Spurrier was convinced that great wines could be produced outside of France, but there was little enthusiasm for foreign wines in a country where Burgundians didn’t drink Bordeaux. His answer was to organize, together with Patricia Gallagher, an American journalist at the Herald Tribune, a blind tasting of wines from France and the USA. The tasting took place in the Intercontinental Hotel on 24th May 1976; it was to be a fitting bicentennial nod to the American Revolution. The judges were all French and all wine connoisseurs (including Raymond Oliver of Le Grand Vefour, and Christian Vanneque, somellier at Le Tour D’Argent), leaving a general assumption of a French victory.
Four white Burgundies were matched with six Californian Chardonnays and four red wines from Bordeaux with six Cabernet Sauvignon wines from California. The French were fielding some big guns, Mouton-Rothschild and Haut-Brion among the reds, Meursault and Puligny-Montrachet amongst the whites, while none of the American wines were well known. Each judge assessed each wine, presented in neutral bottles, by giving a score out of twenty. The result was a bigger upset than Waterloo. Californian Chardonnays took first, third and fourth places; not one judge placed a Burgundy in first spot. Stags Leap, a Californian winery, took top honours in the reds. Jurist Odette Khan, Editor of La Revue du Vin de France, asked to change her vote while a more generous Aubert de Villaine of Romanee Conti merely said ‘On a pris un coup de pied dans le derriere.’
In the mythological version of the Judgement, Paris’ choice of Aphrodite, or the sensual life over the contemplative and active, resulted in a ten year war and the destruction of Troy. The wine ‘Judgement of Paris’, a term coined by George Taber of Time magazine, produced happier results. Californian wines boomed, Chateau Montelena, the winning white, became a star and in 2007 Stags Leap, created only four years before the tasting, was sold for US$185 million. No, French wine shops did not suddenly start stocking USA wines, but the point had been made, if great wines can evidently be produced in California, why not South America, South Africa and Australia? One important result was that French producers began joining the competition instead of fighting it. In the latest ‘Eldorado’ of wine, the high country of Oregon, there were 65 vineyards thirty years ago, now there are 676. Among the growers is none other than the Drouhin family from Burgundy, makers of the Beaune Clos des Mouches that lost out in the Judgement.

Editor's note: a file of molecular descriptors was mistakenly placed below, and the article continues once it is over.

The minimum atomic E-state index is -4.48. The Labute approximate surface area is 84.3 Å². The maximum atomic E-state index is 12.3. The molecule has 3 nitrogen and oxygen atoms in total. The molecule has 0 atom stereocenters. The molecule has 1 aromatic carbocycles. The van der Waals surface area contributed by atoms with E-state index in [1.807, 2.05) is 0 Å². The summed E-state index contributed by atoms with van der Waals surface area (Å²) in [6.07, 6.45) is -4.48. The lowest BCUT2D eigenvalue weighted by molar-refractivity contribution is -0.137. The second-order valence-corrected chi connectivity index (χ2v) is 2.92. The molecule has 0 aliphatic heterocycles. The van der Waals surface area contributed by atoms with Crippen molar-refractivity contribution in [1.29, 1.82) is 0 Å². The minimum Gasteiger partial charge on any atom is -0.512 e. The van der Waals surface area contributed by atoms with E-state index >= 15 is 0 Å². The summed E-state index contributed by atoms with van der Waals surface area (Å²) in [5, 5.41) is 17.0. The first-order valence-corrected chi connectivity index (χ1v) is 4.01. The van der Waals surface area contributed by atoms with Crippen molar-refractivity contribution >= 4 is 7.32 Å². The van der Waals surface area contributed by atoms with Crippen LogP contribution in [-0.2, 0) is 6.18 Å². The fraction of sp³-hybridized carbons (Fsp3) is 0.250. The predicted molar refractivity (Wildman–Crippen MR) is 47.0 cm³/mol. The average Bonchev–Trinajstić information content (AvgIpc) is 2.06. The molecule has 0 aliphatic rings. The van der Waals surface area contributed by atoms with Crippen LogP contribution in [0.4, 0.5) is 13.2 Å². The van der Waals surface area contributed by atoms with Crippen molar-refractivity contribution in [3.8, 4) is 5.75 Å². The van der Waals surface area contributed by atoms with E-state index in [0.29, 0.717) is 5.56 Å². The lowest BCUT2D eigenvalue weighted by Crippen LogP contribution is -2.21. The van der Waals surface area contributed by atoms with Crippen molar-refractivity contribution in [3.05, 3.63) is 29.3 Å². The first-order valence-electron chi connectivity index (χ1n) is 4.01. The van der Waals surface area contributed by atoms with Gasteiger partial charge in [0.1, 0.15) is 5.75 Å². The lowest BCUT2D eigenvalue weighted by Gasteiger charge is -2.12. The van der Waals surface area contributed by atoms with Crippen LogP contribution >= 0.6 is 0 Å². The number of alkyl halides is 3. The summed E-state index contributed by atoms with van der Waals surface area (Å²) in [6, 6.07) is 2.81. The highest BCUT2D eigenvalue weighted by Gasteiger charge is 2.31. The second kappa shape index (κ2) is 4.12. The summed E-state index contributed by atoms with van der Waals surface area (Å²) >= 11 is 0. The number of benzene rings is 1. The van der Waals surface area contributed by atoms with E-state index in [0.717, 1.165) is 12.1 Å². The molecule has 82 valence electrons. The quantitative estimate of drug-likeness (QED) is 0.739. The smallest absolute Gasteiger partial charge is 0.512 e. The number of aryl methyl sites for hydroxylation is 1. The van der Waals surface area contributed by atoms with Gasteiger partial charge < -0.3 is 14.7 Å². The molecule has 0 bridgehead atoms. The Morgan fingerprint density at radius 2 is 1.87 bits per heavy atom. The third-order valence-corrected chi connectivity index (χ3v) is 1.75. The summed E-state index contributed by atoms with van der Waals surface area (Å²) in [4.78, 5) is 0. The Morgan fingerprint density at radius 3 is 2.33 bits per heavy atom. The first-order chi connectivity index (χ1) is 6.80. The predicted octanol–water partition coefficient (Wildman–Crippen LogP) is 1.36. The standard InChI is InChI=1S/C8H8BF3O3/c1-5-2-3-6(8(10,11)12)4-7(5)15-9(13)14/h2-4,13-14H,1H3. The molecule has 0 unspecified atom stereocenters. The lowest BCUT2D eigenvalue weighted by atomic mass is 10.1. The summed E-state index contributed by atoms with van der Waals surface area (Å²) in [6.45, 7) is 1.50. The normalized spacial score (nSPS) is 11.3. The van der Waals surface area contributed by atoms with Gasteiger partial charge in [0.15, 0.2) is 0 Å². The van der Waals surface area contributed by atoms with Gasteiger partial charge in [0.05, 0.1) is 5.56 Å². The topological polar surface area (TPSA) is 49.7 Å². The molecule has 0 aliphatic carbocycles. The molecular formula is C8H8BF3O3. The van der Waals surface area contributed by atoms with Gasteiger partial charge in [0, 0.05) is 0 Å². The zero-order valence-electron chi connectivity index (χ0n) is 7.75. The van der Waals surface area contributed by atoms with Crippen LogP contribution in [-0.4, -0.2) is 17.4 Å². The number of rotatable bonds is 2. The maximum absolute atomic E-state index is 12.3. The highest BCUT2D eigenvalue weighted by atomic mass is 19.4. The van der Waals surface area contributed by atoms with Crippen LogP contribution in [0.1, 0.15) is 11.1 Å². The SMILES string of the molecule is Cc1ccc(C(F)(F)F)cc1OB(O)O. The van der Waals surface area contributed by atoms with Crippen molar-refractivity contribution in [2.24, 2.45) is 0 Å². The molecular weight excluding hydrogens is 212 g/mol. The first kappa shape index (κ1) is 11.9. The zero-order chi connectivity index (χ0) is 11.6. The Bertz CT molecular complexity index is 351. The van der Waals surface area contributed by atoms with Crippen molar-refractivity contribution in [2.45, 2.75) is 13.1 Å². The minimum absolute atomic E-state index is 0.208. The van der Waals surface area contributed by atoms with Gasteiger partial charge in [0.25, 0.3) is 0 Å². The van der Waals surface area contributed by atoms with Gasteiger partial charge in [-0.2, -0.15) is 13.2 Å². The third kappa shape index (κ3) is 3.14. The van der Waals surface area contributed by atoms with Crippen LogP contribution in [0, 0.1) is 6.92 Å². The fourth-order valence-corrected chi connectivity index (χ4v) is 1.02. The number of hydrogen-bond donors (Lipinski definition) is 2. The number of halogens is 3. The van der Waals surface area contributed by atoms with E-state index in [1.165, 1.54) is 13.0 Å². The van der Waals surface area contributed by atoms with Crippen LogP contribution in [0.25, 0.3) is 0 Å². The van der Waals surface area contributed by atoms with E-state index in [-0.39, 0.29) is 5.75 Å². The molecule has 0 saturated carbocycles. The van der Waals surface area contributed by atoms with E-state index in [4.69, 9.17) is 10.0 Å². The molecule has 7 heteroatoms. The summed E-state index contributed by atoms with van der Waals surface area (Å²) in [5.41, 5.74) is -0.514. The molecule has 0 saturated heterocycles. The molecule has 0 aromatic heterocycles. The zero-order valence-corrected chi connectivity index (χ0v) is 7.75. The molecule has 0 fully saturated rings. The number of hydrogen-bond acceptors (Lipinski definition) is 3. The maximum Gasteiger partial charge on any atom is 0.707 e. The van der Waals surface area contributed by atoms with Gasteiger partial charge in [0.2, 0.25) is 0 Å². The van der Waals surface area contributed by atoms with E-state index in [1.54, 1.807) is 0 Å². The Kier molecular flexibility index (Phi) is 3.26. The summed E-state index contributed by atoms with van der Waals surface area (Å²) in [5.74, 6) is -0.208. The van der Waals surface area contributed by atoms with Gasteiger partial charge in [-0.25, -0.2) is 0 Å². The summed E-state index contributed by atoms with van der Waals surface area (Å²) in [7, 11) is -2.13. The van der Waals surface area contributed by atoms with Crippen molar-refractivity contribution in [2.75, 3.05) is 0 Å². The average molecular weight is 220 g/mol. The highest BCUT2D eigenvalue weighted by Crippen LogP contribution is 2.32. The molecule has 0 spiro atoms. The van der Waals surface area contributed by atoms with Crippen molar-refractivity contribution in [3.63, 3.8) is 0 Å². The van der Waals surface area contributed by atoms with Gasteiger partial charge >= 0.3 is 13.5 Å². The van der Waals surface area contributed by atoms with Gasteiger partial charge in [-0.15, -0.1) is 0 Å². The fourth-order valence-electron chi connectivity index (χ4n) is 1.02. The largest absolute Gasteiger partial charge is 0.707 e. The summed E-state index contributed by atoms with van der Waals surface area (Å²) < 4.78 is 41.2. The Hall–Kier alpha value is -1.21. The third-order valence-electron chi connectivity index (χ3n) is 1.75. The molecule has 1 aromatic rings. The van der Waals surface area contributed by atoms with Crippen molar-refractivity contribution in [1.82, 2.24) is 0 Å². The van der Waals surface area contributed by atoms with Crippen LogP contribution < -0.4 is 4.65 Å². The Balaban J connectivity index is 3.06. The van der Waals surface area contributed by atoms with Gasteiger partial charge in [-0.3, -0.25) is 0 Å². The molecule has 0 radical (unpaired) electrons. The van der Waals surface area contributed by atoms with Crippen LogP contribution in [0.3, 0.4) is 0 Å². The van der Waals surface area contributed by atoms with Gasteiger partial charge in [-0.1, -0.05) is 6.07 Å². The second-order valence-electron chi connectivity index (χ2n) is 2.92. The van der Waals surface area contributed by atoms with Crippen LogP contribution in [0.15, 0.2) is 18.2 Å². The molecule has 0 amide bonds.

A film of the event ‘Bottle Shock’, made in 2008, left Spurrier unimpressed even though he was portrayed by that gentle artist, Alan Rickman.
With Spurrier’s financial backing, an ex-employee, Chuck Scupham, opened a restaurant next to the Academie. It was called Le Moulin du Village and its faux rustic air and ‘cuisine du marche’ made it a novelty at first, but Chuck is an unfortunate name for a chef. In 1980 another ex-employee of Spurrier, Mark Williamson, opened perhaps the first real wine bar in Paris. When the choice in most French cafes was between a basic red and white varietal, Willi had an extensive selection of fine, especially Rhone wines; he was known as the ‘Rhone Ranger’. Willi’s is still there, where it first opened, in rue des Petits Champs. L’Academie du Vin was sold to Baron Rothschild’s Chateau Clarke in 1988.
An Australian expatriate, Barbara Harvey, spotting some 1978 Coonawarra Cabernet Sauvignon at the Caves de la Madeleine, and mindful of Spurrier’s good taste, bought a case of the same as soon as she returned home to Sydney in 1981. Thirty five years later we drank her last bottle at Tetsuya’s, or rather most of it, because due to a decanting mishap some of it was lost. A week later Barb received a call from Tetsuya himself, asking for details of the lost wine. Two weeks later a bottle of 1978 Coonawarra Cab Sav arrived on Barb’s doorstep. That, mes amis, is class!